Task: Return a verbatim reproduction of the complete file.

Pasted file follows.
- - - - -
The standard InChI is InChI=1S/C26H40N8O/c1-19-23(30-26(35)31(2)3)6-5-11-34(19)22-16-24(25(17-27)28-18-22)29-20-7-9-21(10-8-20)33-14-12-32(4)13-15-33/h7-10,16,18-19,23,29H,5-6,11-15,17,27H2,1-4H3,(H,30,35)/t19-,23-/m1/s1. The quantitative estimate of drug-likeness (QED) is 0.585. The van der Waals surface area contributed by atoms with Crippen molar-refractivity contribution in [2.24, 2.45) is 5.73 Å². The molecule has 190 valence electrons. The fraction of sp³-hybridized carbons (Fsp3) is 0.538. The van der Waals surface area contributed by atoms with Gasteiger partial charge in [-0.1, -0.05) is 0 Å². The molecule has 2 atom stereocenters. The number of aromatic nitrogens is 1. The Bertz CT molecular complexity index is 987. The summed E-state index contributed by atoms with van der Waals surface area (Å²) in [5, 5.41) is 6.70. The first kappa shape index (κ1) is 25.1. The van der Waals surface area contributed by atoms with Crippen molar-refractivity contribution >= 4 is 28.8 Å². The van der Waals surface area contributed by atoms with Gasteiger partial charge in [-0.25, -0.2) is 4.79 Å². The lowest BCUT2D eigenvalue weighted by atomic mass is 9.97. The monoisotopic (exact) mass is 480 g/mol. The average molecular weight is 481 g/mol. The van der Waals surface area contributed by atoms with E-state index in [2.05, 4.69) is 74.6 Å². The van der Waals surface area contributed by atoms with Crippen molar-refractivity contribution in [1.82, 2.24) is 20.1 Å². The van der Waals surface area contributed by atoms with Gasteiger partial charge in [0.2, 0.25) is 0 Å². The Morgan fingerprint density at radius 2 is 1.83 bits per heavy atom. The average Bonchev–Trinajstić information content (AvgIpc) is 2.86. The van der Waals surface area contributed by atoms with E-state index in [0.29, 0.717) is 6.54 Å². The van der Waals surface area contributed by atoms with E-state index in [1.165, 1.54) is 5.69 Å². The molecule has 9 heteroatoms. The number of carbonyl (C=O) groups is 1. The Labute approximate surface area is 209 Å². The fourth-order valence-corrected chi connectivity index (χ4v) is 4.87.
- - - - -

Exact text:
The standard InChI is InChI=1S/C26H40N8O/c1-19-23(30-26(35)31(2)3)6-5-11-34(19)22-16-24(25(17-27)28-18-22)29-20-7-9-21(10-8-20)33-14-12-32(4)13-15-33/h7-10,16,18-19,23,29H,5-6,11-15,17,27H2,1-4H3,(H,30,35)/t19-,23-/m1/s1. The quantitative estimate of drug-likeness (QED) is 0.585. The van der Waals surface area contributed by atoms with Crippen molar-refractivity contribution in [2.24, 2.45) is 5.73 Å². The molecule has 190 valence electrons. The fraction of sp³-hybridized carbons (Fsp3) is 0.538. The van der Waals surface area contributed by atoms with Gasteiger partial charge in [-0.1, -0.05) is 0 Å². The molecule has 2 atom stereocenters. The number of aromatic nitrogens is 1. The Bertz CT molecular complexity index is 987. The summed E-state index contributed by atoms with van der Waals surface area (Å²) in [5, 5.41) is 6.70. The first kappa shape index (κ1) is 25.1. The van der Waals surface area contributed by atoms with Crippen molar-refractivity contribution >= 4 is 28.8 Å². The van der Waals surface area contributed by atoms with Gasteiger partial charge in [-0.25, -0.2) is 4.79 Å². The lowest BCUT2D eigenvalue weighted by atomic mass is 9.97. The monoisotopic (exact) mass is 480 g/mol. The average molecular weight is 481 g/mol. The van der Waals surface area contributed by atoms with E-state index in [2.05, 4.69) is 74.6 Å². The van der Waals surface area contributed by atoms with Crippen molar-refractivity contribution in [1.82, 2.24) is 20.1 Å². The van der Waals surface area contributed by atoms with Gasteiger partial charge in [0.2, 0.25) is 0 Å². The Morgan fingerprint density at radius 2 is 1.83 bits per heavy atom. The average Bonchev–Trinajstić information content (AvgIpc) is 2.86. The van der Waals surface area contributed by atoms with E-state index in [0.29, 0.717) is 6.54 Å². The van der Waals surface area contributed by atoms with E-state index in [1.165, 1.54) is 5.69 Å². The molecule has 9 heteroatoms. The number of carbonyl (C=O) groups is 1. The Labute approximate surface area is 209 Å². The fourth-order valence-corrected chi connectivity index (χ4v) is 4.87.